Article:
Illinois DFS Skirmish Continues: DraftKings, FanDuel Push On, DraftDay Exits State

Following in the wake of Wednesday’s formal opinion issued by Illinois Attorney General Lisa Madigan, which declares daily fantasy sports (DFS) to be an illegal gambling activity and thus illegal under current Illinois law, DFS giants DraftKings and FanDuel have forged ahead with plans for a legal battle against the state.

illinois-license-plateBoth DraftKings and FanDuel have announced or indicated their formal intentions to do continue operations in Illinois, citing clear “skill game” exceptions written into Illinois’ gambling statutes that the companies believe exempt them from being declared as illegal gambling under Illinois law.  The state’s gambling codes differ in that respect from the laws in New York State, where the DFS industry faces a similar, though not quite identical, legal challenge.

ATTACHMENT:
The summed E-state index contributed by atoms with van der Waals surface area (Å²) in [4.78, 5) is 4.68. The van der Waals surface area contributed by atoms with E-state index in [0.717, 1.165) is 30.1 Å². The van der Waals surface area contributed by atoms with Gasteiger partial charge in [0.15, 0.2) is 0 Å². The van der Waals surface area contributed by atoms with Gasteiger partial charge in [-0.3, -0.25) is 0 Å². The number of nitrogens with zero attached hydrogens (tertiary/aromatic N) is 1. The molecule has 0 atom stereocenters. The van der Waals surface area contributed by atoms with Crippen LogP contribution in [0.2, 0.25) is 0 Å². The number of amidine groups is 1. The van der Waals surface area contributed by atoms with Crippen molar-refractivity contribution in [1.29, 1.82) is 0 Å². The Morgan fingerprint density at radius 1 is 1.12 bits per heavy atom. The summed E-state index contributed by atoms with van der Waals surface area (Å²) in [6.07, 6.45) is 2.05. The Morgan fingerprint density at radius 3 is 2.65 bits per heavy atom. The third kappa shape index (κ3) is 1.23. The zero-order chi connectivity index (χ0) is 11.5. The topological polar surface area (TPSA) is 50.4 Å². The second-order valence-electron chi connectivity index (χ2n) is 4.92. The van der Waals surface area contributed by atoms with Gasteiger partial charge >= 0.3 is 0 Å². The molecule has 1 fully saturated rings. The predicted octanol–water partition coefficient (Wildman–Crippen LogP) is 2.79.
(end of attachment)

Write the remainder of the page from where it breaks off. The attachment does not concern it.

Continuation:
Illinois’ presumed DFS-legal condition – as the sites will argue – likely represents a line in the sand for an industry that can’t stand being besieged by most of the United States’ 50 state-level governments.  A couple of excerpts from DraftKings’ complaint against Madigan and the state of Illinois, filed within two days of Madigan’s own opinion, makes this perfectly clear.

First, on Illinois being a large state that would cause a ripple effect crippling the entire DFS industry, should Madigan’s stance go unchallenged:

“To be clear, this is about Illinois, but it is not just about Illinois.  And that is what makes this precipitous action so pernicious and the stakes here so consequential. The Attorney General’s opinion, if left unchecked, will not only force DraftKings to exit the State, but also have a ripple effect, irreparably harming DraftKings’ operations throughout the nation and causing it to lose customer goodwill that can never be restored.  Indeed, in suddenly declaring illegal an activity that has long been played lawfully, openly and honestly in this State, the Attorney General ignores the judicial and legislative processes already in motion, throws into turmoil the DFS industry, and affects the ability of Americans to play one of their favorite games.”

And on the “skill game” aspect, as will be stoutly argued by DraftKings: